© 2024 WVIK
Listen at 90.3 FM and 98.3 FM in the Quad Cities, 95.9 FM in Dubuque, or on the WVIK app!
Play Live Radio
Next Up:
0:00 0:00
Available On Air Stations

The Township School

This is Roald Tweet on Rock Island.

When the American poet, William Cullen Bryant, traveled to the Illinois prairie in 1832 to visit a brother in Princeton, he was already famous and influential in New York. No doubt school children were already having to memorize long sections of "Thanatopsis": To him, who in the love of nature holds/Communion with her visible forms, she speaks/A various language..."

Critics called Bryant "the American Wordsworth," a tribute to the way in which he romanticized nature. The Illinois prairie, that vast sea of grass, fueled Bryant’s romantic imagination. Except for one disturbing thing. As he and his brother toured the prairies around Princeton, they could not help but notice the little district schoolhouses every few miles, sitting by themselves in treeless crossroads corners, unpainted and little cared for.

The bleak schoolhouses contrasted with the fine farmyards, with their painted houses and barns, decorated with trees, shrubs, and vines. And with the lush prairie itself. There was simply not enough money to support this multitude of one-room pioneer schoolhouses.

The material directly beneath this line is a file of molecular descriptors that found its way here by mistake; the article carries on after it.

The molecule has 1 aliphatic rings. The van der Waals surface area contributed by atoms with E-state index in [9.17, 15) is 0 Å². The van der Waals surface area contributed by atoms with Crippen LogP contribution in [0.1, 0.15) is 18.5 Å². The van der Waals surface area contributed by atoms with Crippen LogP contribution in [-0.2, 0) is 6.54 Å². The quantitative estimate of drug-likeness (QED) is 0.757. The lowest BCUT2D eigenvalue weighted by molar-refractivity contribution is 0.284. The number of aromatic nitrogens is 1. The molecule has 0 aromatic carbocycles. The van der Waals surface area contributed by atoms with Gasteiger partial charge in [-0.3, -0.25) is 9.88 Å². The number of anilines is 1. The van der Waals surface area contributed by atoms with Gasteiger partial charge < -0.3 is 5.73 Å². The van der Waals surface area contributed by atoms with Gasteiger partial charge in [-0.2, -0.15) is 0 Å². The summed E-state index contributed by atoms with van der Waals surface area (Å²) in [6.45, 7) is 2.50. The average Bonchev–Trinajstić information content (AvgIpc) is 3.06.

When Bryant returned to New York, he used his influence to set up a fund to build a township high school there, a school consolidating the smaller, poorer schools in a grander building.

Meanwhile, his brother John back in Princeton caught his brother's vision. Although Princeton at the time was no more than an inn, three stores, and several log cabins, and although all of surrounding Bureau County had no more than three dozen families, John's efforts soon resulted in construction of the first township school in Illinois.

None of this freed school children from having to memorize "Thanatopsis.” Even now, if you are over fifty, the last few lines are likely emerging from your memory: "So live, that when thy summons comes to join/The innumerable caravan, which moves/To that mysterious realm..." But at least the poet saw to it that you memorized it sitting at a comfortable desk in a well-lit, pleasant classroom.

Rock Island Lines with Roald Tweet is underwritten by Augustana College, Rock Island, Illinois.

Beginning 1995, historian and folklorist Dr. Roald Tweet spun his stories of the Mississippi Valley to a devoted audience on WVIK. Dr. Tweet published three books as well as numerous literary articles and recorded segments of "Rock Island Lines." His inspiration was that "kidney-shaped limestone island plunked down in the middle of the Mississippi River," a logical site for a storyteller like Dr. Tweet.